Reviving sluggish sales with email personalization

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By using personalization in the emails that are sent, retail marketers can grow their consumer base and ultimately increase ecommerce revenue. 

It’s interesting to come across prestigious brands with solid revenue streams and a ready acknowledgment that ecommerce wasn’t performing like they wanted it to.

That was the case for Björn Borg, a well-known sports fashion brand with a global presence. The etailer had been rapidly declining both in terms of growth and revenue, said its ecommerce manager, Noelia Guinón.

But the brand managed to turn itself around. The key? Personalization.

Those of you that regularly read ClickZ probably already know that batch-and-blast is on its last legs as an ecommerce strategy. If your email is one of hundreds in a shopper’s inbox, chances are it is getting ignored. The way to grab a shopper’s attention is through personalization driven by segmentation.

Bronto research suggests welcome messages to new subscribers convert at five times the rate of average marketing messages. Emailing to shoppers who didn’t initially open or click an additional time, results in an average 50 percent revenue increase.

It certainly worked for Björn Borg. Personalized messages increased revenue generated from email by 66 percent in the first six months.

“We only get a person’s attention for a very short time, so we need to deliver a message they feel is directed at them personally,’’ Guinón says.

What strategies worked for Björn Borg and what tips can other retail brands learn? Here’s a quick list.

1. Roll out the welcome mat

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New customers are motivated. Begin the process of turning them into loyal customers with a series of messages introducing the brand and (possibly) offering a coupon or other incentive. Take the opportunity to point them to a Preference Center, so you better understand how often they want to hear from you.

Björn Borg experienced a 232 percent higher click rate, 21 percent increase in conversion and a whopping 217 percent increase in revenue in the first six months on the Welcome Series, compared to its previous non-segmented messages.

2. Nudge shoppers toward the Buy button

Automated cart recovery emails were once reserved for very large retailers with an army of IT specialists. Now, they’re available to any size retailer.

Shop_Until_You_Drop_by_Banksy

Canadian retailer Silver Jeans achieved a 16 percent increase in conversion rates from sending out cart abandonment emails. This helped the casual wear retailer grow its email-based online revenue from just 0.5 percent to 22 percent in one year.

3. Make your mobile design responsive

The best segmentation efforts are for naught if your subscriber can’t easily view your site on their mobile device, because that’s likely where they are shopping from.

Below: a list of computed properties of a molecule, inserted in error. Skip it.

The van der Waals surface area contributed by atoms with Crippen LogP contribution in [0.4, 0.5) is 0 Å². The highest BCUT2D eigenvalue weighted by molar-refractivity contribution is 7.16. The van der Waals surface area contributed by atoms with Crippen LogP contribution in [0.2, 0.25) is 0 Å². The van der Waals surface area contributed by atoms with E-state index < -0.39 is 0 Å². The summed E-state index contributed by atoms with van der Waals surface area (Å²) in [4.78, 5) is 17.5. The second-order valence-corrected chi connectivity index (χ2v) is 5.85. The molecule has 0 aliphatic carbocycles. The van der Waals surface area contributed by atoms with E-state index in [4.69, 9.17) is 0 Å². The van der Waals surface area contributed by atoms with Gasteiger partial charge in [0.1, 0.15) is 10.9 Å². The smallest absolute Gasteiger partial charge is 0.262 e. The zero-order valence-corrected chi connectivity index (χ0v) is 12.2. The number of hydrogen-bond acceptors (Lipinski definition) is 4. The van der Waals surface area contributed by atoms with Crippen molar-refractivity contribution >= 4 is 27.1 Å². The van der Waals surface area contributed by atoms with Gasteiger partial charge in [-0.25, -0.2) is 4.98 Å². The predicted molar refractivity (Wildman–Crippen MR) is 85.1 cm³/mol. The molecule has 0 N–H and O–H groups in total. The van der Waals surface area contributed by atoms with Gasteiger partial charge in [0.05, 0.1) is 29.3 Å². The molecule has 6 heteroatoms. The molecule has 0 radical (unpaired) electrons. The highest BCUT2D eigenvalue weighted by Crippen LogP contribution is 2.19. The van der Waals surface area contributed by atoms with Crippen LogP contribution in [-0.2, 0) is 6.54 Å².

According to the Q3 2015 U.S. Consumer Device Preference Report from MovableInk, 67 percent of emails are opened on mobile devices. At 67 percent, retail apparel customers, in particular, buy through their phones.

Responsive design uses a fluid grid that sizes pages in relative units like percentages, rather than absolute units like pixels or points. It is a design technique that provides the most readable view given the device used.

Consumers aren’t even buying laptops, which is coincidentally the screen size many emails were initially designed for.

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Bronto’s 2015 survey of 1,012 U.S. consumers shows laptop ownership fell from 2014 to 2015, while tablet ownership and smartphone ownership increased by double-digits. And 23 percent of online shoppers ages 18-29 prefer shopping on a smartphone.

Apps have been considered an alternative to responsive design, but it doesn’t make sense for shoppers to clutter up their smartphones with your app, unless they are ordering from you daily or weekly. Our survey reports that 76 percent of the group prefers to use mobile browsers versus 24 percent who prefer apps.

4. Don’t forget about deliverability

All the effort to segment lists and personalize messaging won’t have the desired results if the emails aren’t getting through.

Dump list growth as a primary metric – especially if your lists are old or include a lot of names that were added through list purchases. Lurking in those outdated lists are likely abandoned emails that could be spam traps, which is an ISP technique for trying to catch spammers.

star-wars-screenshot-its a trap-youtube

In crafting a more personalized approach, ecommerce retailers need to avoid overreaching. If you segment too extensively, you run the risk of outstripping the capabilities of your creative team to create unique messages.

Start with proven methods like a welcome series for new subscribers. Or set up a Preference Center to segment by the frequency that customers want to hear from you.

In conclusion

Just don’t start 2016 by doing the same things you’ve always done, because you’ll keep seeing the same results you’ve always seen.

Those results will continue to decline unless you keep up with how your target audience is changing.

 

Portraits of Bronto VPs at the American Tobacco Campus in Durham, N.C. on Friday, June 6, 2014. (Justin Cook)

By: Susan Wall, vice president of marketing at Bronto Software.

As vice president of marketing, Susan is responsible for Bronto’s marketing strategy and leading all lead generation, branding and positioning initiatives.

Susan has been featured in Ad Age, Adweek, The New York Times, ClickZ and iMedia, and is an active participant in the interactive and retail marketing communities. 

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